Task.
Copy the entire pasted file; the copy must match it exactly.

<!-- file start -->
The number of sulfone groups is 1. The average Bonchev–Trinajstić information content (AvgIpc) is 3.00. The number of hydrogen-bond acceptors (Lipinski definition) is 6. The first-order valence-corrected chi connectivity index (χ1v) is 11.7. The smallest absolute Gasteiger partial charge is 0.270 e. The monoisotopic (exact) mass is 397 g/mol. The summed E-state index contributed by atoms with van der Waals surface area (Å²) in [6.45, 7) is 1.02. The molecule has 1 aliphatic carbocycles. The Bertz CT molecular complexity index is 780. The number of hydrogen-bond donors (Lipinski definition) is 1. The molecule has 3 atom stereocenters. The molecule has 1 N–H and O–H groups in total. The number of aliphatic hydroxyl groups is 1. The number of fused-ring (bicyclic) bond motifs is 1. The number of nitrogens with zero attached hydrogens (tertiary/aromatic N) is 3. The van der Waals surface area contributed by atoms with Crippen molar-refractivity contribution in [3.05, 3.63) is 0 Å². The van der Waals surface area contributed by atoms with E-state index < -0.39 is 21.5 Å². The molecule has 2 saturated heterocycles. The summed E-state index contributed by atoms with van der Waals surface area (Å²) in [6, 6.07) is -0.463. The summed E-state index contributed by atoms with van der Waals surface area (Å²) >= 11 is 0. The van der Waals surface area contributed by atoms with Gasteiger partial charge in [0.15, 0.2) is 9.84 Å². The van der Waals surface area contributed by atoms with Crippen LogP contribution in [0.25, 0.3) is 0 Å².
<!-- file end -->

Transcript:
The number of sulfone groups is 1. The average Bonchev–Trinajstić information content (AvgIpc) is 3.00. The number of hydrogen-bond acceptors (Lipinski definition) is 6. The first-order valence-corrected chi connectivity index (χ1v) is 11.7. The smallest absolute Gasteiger partial charge is 0.270 e. The monoisotopic (exact) mass is 397 g/mol. The summed E-state index contributed by atoms with van der Waals surface area (Å²) in [6.45, 7) is 1.02. The molecule has 1 aliphatic carbocycles. The Bertz CT molecular complexity index is 780. The number of hydrogen-bond donors (Lipinski definition) is 1. The molecule has 3 atom stereocenters. The molecule has 1 N–H and O–H groups in total. The number of aliphatic hydroxyl groups is 1. The number of fused-ring (bicyclic) bond motifs is 1. The number of nitrogens with zero attached hydrogens (tertiary/aromatic N) is 3. The van der Waals surface area contributed by atoms with Crippen molar-refractivity contribution in [3.05, 3.63) is 0 Å². The van der Waals surface area contributed by atoms with E-state index < -0.39 is 21.5 Å². The molecule has 2 saturated heterocycles. The summed E-state index contributed by atoms with van der Waals surface area (Å²) in [6, 6.07) is -0.463. The summed E-state index contributed by atoms with van der Waals surface area (Å²) >= 11 is 0. The van der Waals surface area contributed by atoms with Gasteiger partial charge in [0.15, 0.2) is 9.84 Å². The van der Waals surface area contributed by atoms with Crippen LogP contribution in [0.25, 0.3) is 0 Å².